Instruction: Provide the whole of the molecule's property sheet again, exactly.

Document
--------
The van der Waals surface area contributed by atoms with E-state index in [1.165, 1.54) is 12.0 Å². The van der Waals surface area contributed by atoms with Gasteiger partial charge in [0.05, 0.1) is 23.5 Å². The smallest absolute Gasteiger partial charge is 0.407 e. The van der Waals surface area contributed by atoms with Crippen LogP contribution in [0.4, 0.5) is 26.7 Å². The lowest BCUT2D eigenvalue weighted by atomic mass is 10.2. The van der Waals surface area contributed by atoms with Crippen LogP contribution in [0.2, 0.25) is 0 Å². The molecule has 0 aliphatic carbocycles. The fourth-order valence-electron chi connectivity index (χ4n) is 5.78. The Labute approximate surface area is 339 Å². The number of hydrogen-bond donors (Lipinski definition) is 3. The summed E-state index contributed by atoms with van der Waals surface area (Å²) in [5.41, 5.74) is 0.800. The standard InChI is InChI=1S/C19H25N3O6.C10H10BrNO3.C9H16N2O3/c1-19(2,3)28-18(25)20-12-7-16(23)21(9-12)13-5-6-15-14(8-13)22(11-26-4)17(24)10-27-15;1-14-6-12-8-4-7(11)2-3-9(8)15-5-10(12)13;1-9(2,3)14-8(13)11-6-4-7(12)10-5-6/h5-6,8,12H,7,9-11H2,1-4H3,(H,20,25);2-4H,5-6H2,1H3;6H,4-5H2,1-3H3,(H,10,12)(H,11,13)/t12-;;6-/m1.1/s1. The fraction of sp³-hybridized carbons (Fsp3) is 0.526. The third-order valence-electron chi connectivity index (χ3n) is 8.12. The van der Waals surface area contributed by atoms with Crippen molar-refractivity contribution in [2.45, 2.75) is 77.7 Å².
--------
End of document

The van der Waals surface area contributed by atoms with E-state index in [1.165, 1.54) is 12.0 Å². The van der Waals surface area contributed by atoms with Gasteiger partial charge in [0.05, 0.1) is 23.5 Å². The smallest absolute Gasteiger partial charge is 0.407 e. The van der Waals surface area contributed by atoms with Crippen LogP contribution in [0.4, 0.5) is 26.7 Å². The lowest BCUT2D eigenvalue weighted by atomic mass is 10.2. The van der Waals surface area contributed by atoms with Crippen LogP contribution in [0.2, 0.25) is 0 Å². The molecule has 0 aliphatic carbocycles. The fourth-order valence-electron chi connectivity index (χ4n) is 5.78. The Labute approximate surface area is 339 Å². The number of hydrogen-bond donors (Lipinski definition) is 3. The summed E-state index contributed by atoms with van der Waals surface area (Å²) in [5.41, 5.74) is 0.800. The standard InChI is InChI=1S/C19H25N3O6.C10H10BrNO3.C9H16N2O3/c1-19(2,3)28-18(25)20-12-7-16(23)21(9-12)13-5-6-15-14(8-13)22(11-26-4)17(24)10-27-15;1-14-6-12-8-4-7(11)2-3-9(8)15-5-10(12)13;1-9(2,3)14-8(13)11-6-4-7(12)10-5-6/h5-6,8,12H,7,9-11H2,1-4H3,(H,20,25);2-4H,5-6H2,1H3;6H,4-5H2,1-3H3,(H,10,12)(H,11,13)/t12-;;6-/m1.1/s1. The fraction of sp³-hybridized carbons (Fsp3) is 0.526. The third-order valence-electron chi connectivity index (χ3n) is 8.12. The van der Waals surface area contributed by atoms with Crippen molar-refractivity contribution in [2.45, 2.75) is 77.7 Å².